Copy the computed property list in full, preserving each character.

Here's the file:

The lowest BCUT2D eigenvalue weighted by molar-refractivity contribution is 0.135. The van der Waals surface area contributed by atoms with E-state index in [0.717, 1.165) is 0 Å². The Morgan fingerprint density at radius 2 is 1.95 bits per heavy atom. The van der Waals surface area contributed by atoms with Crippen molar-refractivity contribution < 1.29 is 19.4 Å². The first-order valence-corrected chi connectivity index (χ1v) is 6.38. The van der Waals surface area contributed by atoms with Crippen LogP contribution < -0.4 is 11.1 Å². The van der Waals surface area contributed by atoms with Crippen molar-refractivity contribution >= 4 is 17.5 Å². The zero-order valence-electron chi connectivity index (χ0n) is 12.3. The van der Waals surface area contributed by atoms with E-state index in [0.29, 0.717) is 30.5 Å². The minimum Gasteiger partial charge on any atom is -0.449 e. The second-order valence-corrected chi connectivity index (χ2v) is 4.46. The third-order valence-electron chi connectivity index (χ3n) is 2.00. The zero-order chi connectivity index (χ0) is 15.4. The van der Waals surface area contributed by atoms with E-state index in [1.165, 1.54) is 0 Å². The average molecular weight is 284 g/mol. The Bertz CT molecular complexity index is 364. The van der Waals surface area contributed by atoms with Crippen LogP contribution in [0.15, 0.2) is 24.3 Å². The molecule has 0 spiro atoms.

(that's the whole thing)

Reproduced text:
The lowest BCUT2D eigenvalue weighted by molar-refractivity contribution is 0.135. The van der Waals surface area contributed by atoms with E-state index in [0.717, 1.165) is 0 Å². The Morgan fingerprint density at radius 2 is 1.95 bits per heavy atom. The van der Waals surface area contributed by atoms with Crippen molar-refractivity contribution < 1.29 is 19.4 Å². The first-order valence-corrected chi connectivity index (χ1v) is 6.38. The van der Waals surface area contributed by atoms with Crippen LogP contribution < -0.4 is 11.1 Å². The van der Waals surface area contributed by atoms with Crippen molar-refractivity contribution >= 4 is 17.5 Å². The zero-order valence-electron chi connectivity index (χ0n) is 12.3. The van der Waals surface area contributed by atoms with E-state index in [0.29, 0.717) is 30.5 Å². The minimum Gasteiger partial charge on any atom is -0.449 e. The second-order valence-corrected chi connectivity index (χ2v) is 4.46. The third-order valence-electron chi connectivity index (χ3n) is 2.00. The zero-order chi connectivity index (χ0) is 15.4. The van der Waals surface area contributed by atoms with E-state index in [1.165, 1.54) is 0 Å². The average molecular weight is 284 g/mol. The Bertz CT molecular complexity index is 364. The van der Waals surface area contributed by atoms with Crippen LogP contribution in [0.15, 0.2) is 24.3 Å². The molecule has 0 spiro atoms.